Avoid therapists who claim to be the only ones with a “special new technique” that no other specialists can use.

Finally, look for a spine-care provider who has good communication skills, who you feel comfortable talking with, and who seems eager to answer your questions.

The Treatment
Most patients who seek spine-care have conditions resulting from stiff and tight facet joints in the spine or extremities, and muscles that are tight and in spasm.

Spine care providers work hands-on using a wide variety of treatment techniques, improving mobility and relieving pain.

In addition to manipulation or stretching of tight muscles or joints, spine-care provides commonly use heat or ice packs, ultrasound treatment, electrical muscle stimulation or massage. They may also recommend a home exercise program.

Some spine care specialists may prescribe dietary supplements, homeopathic products, or herbal products for the treatment of disease. You should check the therapist who prescribes any of these products is trained to do so. For dietary supplements advice, however, the best sources are physicians, homeopaths and dietitians.

For most conditions, you should see significant progress after only a few visits, although patients with more chronic or severe conditions may require more extensive treatment before they can expect progress.

Safety Issues
Back pain and neck pain can sometimes be a sign of a serious underlying condition.  Fortunately, the majority of pains that usually bring patients into chiropractic or osteopathic offices are rarely indicative of a serious disease.

Understand that some manipulative treatments involve significant risk. In theory, spinal manipulations involving sudden movements have greater potential for injury than more conservative types of therapy. The most frequently reported complications include vertebrobasilar accidents and cauda equina syndrome; in practice, however, the complication rate is low, at one complication per 1 million treatments. (4) For proper perspective, the risks of manual treatment should be compared to the risks of other treatments for similar conditions. For example, even the most conservative “conventional” treatment for neck and back pain, prescription of Non-Steroidal Anti-Inflammatory Drugs (NSAID), may carry a significantly greater risk than manipulation. One study (5) found a 4/10,000 annual mortality rate for NSAID induced ulcers among patients treated for non-rheumatic conditions such as musculoskeletal pain and osteoarthritis; that extrapolates to 3,200 deaths in the US annually.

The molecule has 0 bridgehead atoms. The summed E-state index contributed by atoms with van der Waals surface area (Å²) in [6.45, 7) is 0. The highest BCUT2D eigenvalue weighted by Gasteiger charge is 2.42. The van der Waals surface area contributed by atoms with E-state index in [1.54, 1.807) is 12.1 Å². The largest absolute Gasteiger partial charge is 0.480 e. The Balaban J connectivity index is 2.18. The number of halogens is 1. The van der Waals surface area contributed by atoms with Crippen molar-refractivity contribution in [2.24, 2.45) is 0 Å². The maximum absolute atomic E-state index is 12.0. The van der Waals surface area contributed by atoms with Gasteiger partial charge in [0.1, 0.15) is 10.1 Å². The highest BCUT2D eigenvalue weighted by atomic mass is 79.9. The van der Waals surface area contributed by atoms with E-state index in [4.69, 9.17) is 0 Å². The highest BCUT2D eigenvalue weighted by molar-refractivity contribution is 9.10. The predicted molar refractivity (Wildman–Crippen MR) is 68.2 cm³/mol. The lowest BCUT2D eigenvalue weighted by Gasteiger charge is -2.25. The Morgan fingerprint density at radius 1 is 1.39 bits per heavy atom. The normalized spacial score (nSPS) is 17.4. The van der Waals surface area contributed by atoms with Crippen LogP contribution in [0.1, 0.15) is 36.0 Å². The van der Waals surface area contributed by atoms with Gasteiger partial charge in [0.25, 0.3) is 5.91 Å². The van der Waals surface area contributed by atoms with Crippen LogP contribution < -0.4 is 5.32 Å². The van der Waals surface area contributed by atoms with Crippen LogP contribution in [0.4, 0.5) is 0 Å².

Seeking a provider who is properly qualified and registered with the appropriate National or State registration body will ensure that those particular conditions where these risks may arise as a result of high velocity thrust type of spinal manipulation will be recognized by the practitioner and either an alternative and safe manipulation technique will be selected or the patient will be referred for appropriate treatment elsewhere.

Following these guidelines is no guarantee, but they should help you in choosing a specialist who will provide you with safe, rational and effective care.

References

  1. Christenson MG, Morgan DRD. Job Analysis of Chiropractic: A Report, Survey Analysis, and Summary of the Practice of Chiropractic within the United States. Greeley, Colorado: National Board of Chiropractic Examiners, 1993. This report is based on the responses by 4,835 full-time chiropractors who responded to a 1991 NBCE survey about their practices during the previous two years. The figures included: Activator Methods 51.2%, applied kinesiology 37.2%, acupressure/meridian therapy 65.5%, acupuncture 11.8%, cranial adjusting 27.2%, and homeopathic remedies 36.9%. “Nutritional counseling, etc.” was listed by 83.5%. Although the data don’t indicate what this involved, it is clear that a large percentage is inappropriately prescribing dietary supplements.
  2. Chiropractors. Consumer Reports 59:383-390, 1994. This included a survey of 476 chiropractors chosen randomly from the American Chiropractic Association membership directory. Nearly one quarter of the 274 who responded sent material stating that spinal misalignments and “interferences” threatened overall health, and 35% implicated the spine in disorders of the body’s organs.
  3. Assendelft WJ, Koes BW et al. The relationship between methodological quality and conclusions in reviews of spinal manipulation. JAMA 1995 274: 1942-1948.
  4. Assendelft WJ, Bouter SM, Knipschild PG. Complications of spinal manipulation: a comprehensive review of the literature. J. Fam. Pract. 1996 42: 475-480.
  5. Fries, JF. Assessing and understanding patient risk. Scand J Rheumatol 1992; Suppl. 92: 21